BY RAMONA DU HOUX
May 3, 2013
In Maine, only 26 percent of people with disabilities are employed, nationwide according to the U.S. Department of Labor its one third. A new “Employment First” bill is designed to help disabled Mainers land jobs and received enthusiastic support at a legislative hearing.
Sponsored by Maine Senate President Justin Alfond, the bill directs state agencies to coordinate their efforts in to make employment the first priority when disabled Mainers turn to the state for help.
“Any employer in the state of Maine working with an applicant with a disability would have to offer them some sort of reasonable accommodation to find work in their actual employment and so that’s what this bill does,” Alfond said. “I’m very excited about the bill’s kind of progress and we’ll see how the committee works on it.”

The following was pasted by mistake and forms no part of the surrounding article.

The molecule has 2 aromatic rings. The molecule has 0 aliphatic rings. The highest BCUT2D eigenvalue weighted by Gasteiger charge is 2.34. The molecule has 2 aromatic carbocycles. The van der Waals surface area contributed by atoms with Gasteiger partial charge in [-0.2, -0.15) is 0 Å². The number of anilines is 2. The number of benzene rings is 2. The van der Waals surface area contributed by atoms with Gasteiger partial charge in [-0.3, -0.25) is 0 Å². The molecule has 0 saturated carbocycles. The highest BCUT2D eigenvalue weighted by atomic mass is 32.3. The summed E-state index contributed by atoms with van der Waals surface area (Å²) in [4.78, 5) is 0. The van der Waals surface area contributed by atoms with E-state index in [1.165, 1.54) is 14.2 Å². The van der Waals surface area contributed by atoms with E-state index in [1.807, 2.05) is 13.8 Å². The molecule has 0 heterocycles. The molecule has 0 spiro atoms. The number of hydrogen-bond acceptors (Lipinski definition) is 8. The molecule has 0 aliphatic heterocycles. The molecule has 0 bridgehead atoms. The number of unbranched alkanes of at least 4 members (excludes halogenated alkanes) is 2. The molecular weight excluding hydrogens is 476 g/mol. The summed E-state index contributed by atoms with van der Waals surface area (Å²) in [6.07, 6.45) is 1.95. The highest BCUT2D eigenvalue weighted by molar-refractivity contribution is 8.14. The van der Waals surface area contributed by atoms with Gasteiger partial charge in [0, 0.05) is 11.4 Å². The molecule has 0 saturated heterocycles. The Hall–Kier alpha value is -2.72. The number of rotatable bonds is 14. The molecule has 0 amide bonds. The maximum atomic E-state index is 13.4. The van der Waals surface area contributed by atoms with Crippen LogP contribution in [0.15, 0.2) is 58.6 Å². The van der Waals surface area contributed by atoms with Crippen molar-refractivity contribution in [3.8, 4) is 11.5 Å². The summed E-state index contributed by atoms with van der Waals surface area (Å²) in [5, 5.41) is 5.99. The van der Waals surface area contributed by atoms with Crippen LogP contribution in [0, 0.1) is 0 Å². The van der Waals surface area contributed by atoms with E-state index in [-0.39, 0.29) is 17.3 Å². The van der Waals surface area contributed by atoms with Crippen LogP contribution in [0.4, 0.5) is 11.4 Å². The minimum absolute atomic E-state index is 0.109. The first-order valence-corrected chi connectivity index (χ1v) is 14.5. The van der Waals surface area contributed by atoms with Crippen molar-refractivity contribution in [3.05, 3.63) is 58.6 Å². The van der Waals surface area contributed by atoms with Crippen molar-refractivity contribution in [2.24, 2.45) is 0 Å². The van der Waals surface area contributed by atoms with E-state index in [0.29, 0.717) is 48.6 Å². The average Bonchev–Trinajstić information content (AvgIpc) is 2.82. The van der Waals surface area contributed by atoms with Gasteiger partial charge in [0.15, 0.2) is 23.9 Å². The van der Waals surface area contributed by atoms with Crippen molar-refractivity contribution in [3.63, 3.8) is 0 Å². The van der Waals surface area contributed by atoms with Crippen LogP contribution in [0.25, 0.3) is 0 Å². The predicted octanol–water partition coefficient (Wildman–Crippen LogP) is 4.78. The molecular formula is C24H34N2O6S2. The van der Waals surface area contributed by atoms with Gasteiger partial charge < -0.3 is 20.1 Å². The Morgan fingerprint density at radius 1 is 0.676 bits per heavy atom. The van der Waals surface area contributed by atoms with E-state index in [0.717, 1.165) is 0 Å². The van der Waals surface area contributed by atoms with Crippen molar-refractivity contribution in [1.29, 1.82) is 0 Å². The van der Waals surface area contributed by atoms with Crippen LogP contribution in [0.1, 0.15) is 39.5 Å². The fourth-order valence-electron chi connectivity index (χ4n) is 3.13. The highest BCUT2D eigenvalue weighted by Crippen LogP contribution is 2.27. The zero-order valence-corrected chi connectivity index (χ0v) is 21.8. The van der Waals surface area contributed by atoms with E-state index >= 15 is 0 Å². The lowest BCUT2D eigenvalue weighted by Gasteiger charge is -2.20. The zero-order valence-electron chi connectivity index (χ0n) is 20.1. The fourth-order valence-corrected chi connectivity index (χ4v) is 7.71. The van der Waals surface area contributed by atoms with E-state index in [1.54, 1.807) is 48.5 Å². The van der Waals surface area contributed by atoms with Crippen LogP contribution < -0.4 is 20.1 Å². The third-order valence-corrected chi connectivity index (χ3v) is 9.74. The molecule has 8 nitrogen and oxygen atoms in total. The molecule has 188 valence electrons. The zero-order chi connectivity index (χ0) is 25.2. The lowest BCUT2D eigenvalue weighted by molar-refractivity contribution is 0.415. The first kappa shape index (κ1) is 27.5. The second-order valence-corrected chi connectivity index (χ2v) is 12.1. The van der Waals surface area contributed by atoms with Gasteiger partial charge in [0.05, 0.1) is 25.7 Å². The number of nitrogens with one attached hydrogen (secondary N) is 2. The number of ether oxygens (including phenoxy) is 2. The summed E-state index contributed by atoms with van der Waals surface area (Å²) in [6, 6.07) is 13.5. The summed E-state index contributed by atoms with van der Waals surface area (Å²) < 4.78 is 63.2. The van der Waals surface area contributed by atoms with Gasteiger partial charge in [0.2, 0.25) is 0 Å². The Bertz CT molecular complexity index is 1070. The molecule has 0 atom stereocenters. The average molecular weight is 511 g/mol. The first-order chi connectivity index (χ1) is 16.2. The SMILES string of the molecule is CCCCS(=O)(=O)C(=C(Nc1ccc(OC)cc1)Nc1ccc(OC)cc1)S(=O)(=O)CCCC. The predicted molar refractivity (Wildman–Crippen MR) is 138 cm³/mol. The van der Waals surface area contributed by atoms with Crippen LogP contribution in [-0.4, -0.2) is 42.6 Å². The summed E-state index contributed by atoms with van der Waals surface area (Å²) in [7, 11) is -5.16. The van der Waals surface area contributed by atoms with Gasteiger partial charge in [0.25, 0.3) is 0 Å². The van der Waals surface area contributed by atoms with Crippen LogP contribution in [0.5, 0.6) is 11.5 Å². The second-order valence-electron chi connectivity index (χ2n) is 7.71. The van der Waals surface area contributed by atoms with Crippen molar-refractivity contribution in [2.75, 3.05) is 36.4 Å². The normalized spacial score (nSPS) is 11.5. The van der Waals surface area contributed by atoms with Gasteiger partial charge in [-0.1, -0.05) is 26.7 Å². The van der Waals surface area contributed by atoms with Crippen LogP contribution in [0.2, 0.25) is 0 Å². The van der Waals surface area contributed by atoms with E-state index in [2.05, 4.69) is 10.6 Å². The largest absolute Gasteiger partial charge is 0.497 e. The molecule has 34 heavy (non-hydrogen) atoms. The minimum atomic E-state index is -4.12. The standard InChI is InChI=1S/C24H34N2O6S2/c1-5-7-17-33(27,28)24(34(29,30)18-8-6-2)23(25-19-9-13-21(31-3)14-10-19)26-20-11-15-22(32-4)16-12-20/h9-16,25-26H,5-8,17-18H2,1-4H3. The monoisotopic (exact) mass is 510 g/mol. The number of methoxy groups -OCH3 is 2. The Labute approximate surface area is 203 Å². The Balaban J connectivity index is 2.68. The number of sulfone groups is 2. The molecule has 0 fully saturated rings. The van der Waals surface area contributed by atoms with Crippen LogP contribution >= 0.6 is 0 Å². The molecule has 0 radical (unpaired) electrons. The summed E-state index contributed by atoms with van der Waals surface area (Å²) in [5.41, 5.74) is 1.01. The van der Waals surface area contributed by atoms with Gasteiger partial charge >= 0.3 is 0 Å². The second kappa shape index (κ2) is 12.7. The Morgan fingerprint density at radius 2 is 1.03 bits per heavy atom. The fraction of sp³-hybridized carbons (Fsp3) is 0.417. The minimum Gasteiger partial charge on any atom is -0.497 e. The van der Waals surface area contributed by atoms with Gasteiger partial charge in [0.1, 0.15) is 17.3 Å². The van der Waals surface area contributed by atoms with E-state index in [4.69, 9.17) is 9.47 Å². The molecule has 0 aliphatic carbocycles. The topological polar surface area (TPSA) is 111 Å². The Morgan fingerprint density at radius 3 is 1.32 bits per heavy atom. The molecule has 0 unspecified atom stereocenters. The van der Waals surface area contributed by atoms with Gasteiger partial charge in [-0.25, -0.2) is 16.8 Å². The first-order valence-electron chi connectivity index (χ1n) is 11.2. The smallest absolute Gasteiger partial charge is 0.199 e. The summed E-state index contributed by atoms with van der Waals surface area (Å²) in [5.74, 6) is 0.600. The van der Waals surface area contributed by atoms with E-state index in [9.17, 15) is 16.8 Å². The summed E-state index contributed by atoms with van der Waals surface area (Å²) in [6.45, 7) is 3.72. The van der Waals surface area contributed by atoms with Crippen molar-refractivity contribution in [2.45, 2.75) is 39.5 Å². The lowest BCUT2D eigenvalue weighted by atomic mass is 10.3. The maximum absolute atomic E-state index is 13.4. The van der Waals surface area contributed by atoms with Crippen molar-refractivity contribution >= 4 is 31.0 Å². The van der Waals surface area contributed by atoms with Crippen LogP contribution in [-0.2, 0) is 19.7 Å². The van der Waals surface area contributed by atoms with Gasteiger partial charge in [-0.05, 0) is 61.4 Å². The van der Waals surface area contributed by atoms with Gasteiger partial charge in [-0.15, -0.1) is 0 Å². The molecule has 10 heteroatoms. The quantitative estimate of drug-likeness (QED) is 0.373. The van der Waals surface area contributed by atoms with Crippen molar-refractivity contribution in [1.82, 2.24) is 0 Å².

Alfond’s bill encourages community-based employment for disabled workers and establishes a coalition that would provide guidance to state agencies on ways to help more disabled people find jobs. Alfond says his bill will help these Mainers climb out of poverty and become more self-sufficient, which produces rewards that go beyond a paycheck.
Employers sometimes presume that hiring a disabled person means they will have to hold the workers hand giving them special considerations. But studies show that given the opportunity to work disabled people perform equally to other workers, if not with more dedication.